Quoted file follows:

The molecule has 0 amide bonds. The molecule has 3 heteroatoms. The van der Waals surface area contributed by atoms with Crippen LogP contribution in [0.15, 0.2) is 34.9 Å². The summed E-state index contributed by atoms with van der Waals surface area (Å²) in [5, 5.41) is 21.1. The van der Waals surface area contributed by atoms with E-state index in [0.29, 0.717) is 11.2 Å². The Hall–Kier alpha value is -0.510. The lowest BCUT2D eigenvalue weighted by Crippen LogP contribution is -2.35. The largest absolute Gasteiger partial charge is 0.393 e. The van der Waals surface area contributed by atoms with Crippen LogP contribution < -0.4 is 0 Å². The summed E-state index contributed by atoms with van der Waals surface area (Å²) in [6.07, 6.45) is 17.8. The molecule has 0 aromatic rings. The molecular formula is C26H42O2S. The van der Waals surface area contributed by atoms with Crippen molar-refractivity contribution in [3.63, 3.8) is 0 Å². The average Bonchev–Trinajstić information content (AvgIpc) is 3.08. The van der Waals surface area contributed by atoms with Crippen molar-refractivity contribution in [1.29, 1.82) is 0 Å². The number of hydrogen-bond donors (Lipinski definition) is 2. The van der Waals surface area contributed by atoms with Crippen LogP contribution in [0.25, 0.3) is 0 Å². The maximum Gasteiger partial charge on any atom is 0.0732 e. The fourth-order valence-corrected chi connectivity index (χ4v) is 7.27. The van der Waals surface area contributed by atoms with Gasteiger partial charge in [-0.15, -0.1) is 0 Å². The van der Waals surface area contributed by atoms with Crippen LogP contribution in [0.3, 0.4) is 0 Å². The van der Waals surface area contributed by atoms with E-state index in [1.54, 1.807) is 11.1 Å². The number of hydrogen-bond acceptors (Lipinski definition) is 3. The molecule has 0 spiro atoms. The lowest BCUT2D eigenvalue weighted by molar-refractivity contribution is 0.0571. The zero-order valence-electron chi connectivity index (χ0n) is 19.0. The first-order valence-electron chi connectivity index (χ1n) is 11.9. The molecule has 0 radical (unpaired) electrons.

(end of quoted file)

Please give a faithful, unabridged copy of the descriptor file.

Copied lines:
The molecule has 0 amide bonds. The molecule has 3 heteroatoms. The van der Waals surface area contributed by atoms with Crippen LogP contribution in [0.15, 0.2) is 34.9 Å². The summed E-state index contributed by atoms with van der Waals surface area (Å²) in [5, 5.41) is 21.1. The van der Waals surface area contributed by atoms with E-state index in [0.29, 0.717) is 11.2 Å². The Hall–Kier alpha value is -0.510. The lowest BCUT2D eigenvalue weighted by Crippen LogP contribution is -2.35. The largest absolute Gasteiger partial charge is 0.393 e. The van der Waals surface area contributed by atoms with Crippen LogP contribution < -0.4 is 0 Å². The summed E-state index contributed by atoms with van der Waals surface area (Å²) in [6.07, 6.45) is 17.8. The molecule has 0 aromatic rings. The molecular formula is C26H42O2S. The van der Waals surface area contributed by atoms with Crippen molar-refractivity contribution in [3.63, 3.8) is 0 Å². The average Bonchev–Trinajstić information content (AvgIpc) is 3.08. The van der Waals surface area contributed by atoms with Crippen molar-refractivity contribution in [1.29, 1.82) is 0 Å². The number of hydrogen-bond donors (Lipinski definition) is 2. The van der Waals surface area contributed by atoms with Crippen LogP contribution in [0.25, 0.3) is 0 Å². The maximum Gasteiger partial charge on any atom is 0.0732 e. The fourth-order valence-corrected chi connectivity index (χ4v) is 7.27. The van der Waals surface area contributed by atoms with Gasteiger partial charge in [-0.15, -0.1) is 0 Å². The van der Waals surface area contributed by atoms with Crippen LogP contribution in [0.3, 0.4) is 0 Å². The van der Waals surface area contributed by atoms with E-state index in [1.54, 1.807) is 11.1 Å². The number of hydrogen-bond acceptors (Lipinski definition) is 3. The molecule has 0 spiro atoms. The lowest BCUT2D eigenvalue weighted by molar-refractivity contribution is 0.0571. The zero-order valence-electron chi connectivity index (χ0n) is 19.0. The first-order valence-electron chi connectivity index (χ1n) is 11.9. The molecule has 0 radical (unpaired) electrons.